“We have no problems with one another and we are living in peace that is why any meeting I call, I must ensure that representatives of all tribes and religions are present so that the people are adequately represented and these issues are heard and dealt with,” he said.
He hinted that because of the peace being enjoyed in the community, there has been development saying, “We are about to flag-off the construction of a 1-kilometre road donated to the community by its members, if there was no peace, this project will not have come to us.”
“Also, because of the peace we have been enjoying, it has brought in a mass influx of people of different tribes,” he said.
On his part, the district head of Kurmin Mashi, Alh. Rabo said the community has benefitted from the peaceful coexistence and called on the government to encourage such communities that are striving to live in peace by providing basic social amenities like roads, water, schools, hospitals and a skills acquisition centre, which he said will further enhance peace in the society.
Giving a brief history about the community, Alhaji Muhammad Abdullahi of Barakallahu said, “My father, Abdullahi Gosoro, founded the community when he left Niger State over 70 years ago and settled in the community. At that time, there were about three to four houses in the community comprising my father’s house, Abdullahi Gosoro, Mai Anguwa Tanko, Unguwan Sarkin Noma and Barakallahu Bakin Titi, founded by late Major Lawal Bazza.”
The District Head of Down Quarters, Alhaji Danjuma-Musa said the name ‘Down Quarters’ was coined because that was where labourers working on the rail line stayed.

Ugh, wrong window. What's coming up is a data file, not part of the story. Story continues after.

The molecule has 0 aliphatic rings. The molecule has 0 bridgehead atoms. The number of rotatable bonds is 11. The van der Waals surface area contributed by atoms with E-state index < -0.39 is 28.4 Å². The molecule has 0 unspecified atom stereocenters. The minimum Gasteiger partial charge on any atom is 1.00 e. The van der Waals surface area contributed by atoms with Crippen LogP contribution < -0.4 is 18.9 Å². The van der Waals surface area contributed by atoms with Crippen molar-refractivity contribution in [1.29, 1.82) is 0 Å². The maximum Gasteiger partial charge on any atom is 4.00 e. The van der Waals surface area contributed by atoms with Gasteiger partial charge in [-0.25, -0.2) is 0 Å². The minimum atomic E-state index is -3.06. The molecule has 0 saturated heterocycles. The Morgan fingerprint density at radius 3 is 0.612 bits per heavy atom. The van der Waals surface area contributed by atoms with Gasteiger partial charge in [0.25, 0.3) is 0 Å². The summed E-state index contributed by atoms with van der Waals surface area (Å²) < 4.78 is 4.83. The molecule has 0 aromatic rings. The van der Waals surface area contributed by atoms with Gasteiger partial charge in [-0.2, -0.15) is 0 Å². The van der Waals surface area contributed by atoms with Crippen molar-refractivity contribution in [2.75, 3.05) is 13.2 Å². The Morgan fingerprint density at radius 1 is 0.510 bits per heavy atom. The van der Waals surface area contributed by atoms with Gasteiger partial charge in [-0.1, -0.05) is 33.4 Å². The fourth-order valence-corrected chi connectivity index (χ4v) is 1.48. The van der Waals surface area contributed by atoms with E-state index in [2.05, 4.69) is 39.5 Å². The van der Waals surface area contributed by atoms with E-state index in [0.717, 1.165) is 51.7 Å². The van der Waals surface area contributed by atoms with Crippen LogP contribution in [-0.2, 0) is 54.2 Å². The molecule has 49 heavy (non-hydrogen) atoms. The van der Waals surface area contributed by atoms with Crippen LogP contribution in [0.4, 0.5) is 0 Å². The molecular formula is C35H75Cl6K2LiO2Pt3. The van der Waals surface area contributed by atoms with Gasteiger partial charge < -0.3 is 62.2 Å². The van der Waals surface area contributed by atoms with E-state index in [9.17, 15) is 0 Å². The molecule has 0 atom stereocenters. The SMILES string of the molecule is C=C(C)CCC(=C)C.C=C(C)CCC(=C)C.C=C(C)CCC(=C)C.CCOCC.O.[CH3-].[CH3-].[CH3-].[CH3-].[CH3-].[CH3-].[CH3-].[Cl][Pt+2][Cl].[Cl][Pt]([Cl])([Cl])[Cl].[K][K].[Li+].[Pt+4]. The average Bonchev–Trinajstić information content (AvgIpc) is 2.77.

At that time, the houses of the railway workers started from the Barnawa Bridge until present day Down Quarters and housed Hausa, Igbo Yoruba and many other tribes. In those days, when they sent a labourer on an errand, they would say ‘go down the quarters or down quarters’, hence, the name stuck.
He noted that at the time, there were mostly Fulani and Gwari people at Down Quarters, but today, there are many other tribes because, “there is no discrimination of who you are, or
“As our holy books tell us, we have to live in peace with Christians for us to be true Muslims, so we the Muslims, we always respect the Christians and allow them to practice their religion and vice versa’’
where you come from because we see each other as one big family.”
President of the Peace Revival and Reconciliation Foundation, Pastor Yohanna Buru said, “The communities have been able to sustain peace and unity between Muslims and Christian saying, “They are the best and most peaceful communities in the state as there has not been any kind of crisis in the areas.
“Despite the ethnoreligious political crisis that has affected peace stability in the state, Kurmin Mashi, Barakallahu and Down Quarters remain united as one.
“These communities deserved more than awards for the commitment and dedication toward promoting peaceful coexistence between Muslims and Christians in the communities,” he said.
Buru called on other communities to emulate the gesture adding, “If all Kaduna communities could be like Kurmin Mashi, Barakallu and Down Quarters, there would be peace and development.”
Taking a cue from these communities, one can say there is still hope for reconciliation in Kaduna State.
If three communities comprising of Christians and Muslims and various tribes in the state can put their differences aside and live in peace, then others need to look for ways to reconcile their differences.